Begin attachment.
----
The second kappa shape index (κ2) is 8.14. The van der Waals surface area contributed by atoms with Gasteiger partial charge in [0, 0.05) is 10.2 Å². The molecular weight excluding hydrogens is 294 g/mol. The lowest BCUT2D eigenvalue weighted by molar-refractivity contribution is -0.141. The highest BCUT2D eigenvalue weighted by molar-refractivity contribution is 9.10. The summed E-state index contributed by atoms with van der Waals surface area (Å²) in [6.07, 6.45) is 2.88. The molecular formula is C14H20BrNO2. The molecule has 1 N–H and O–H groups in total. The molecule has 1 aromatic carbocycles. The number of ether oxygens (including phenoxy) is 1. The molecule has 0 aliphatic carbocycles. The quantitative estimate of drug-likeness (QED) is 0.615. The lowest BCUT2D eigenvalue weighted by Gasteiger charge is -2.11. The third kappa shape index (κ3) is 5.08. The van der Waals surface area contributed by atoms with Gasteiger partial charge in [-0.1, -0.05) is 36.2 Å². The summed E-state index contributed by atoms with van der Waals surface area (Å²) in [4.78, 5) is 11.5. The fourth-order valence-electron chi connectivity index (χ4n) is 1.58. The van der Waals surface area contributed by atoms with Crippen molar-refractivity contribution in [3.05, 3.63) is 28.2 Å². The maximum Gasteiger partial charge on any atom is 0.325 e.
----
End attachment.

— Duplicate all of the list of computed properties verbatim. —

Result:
The second kappa shape index (κ2) is 8.14. The van der Waals surface area contributed by atoms with Gasteiger partial charge in [0, 0.05) is 10.2 Å². The molecular weight excluding hydrogens is 294 g/mol. The lowest BCUT2D eigenvalue weighted by molar-refractivity contribution is -0.141. The highest BCUT2D eigenvalue weighted by molar-refractivity contribution is 9.10. The summed E-state index contributed by atoms with van der Waals surface area (Å²) in [6.07, 6.45) is 2.88. The molecular formula is C14H20BrNO2. The molecule has 1 N–H and O–H groups in total. The molecule has 1 aromatic carbocycles. The number of ether oxygens (including phenoxy) is 1. The molecule has 0 aliphatic carbocycles. The quantitative estimate of drug-likeness (QED) is 0.615. The lowest BCUT2D eigenvalue weighted by Gasteiger charge is -2.11. The third kappa shape index (κ3) is 5.08. The van der Waals surface area contributed by atoms with Gasteiger partial charge in [-0.1, -0.05) is 36.2 Å². The summed E-state index contributed by atoms with van der Waals surface area (Å²) in [4.78, 5) is 11.5. The fourth-order valence-electron chi connectivity index (χ4n) is 1.58. The van der Waals surface area contributed by atoms with Crippen molar-refractivity contribution in [3.05, 3.63) is 28.2 Å². The maximum Gasteiger partial charge on any atom is 0.325 e.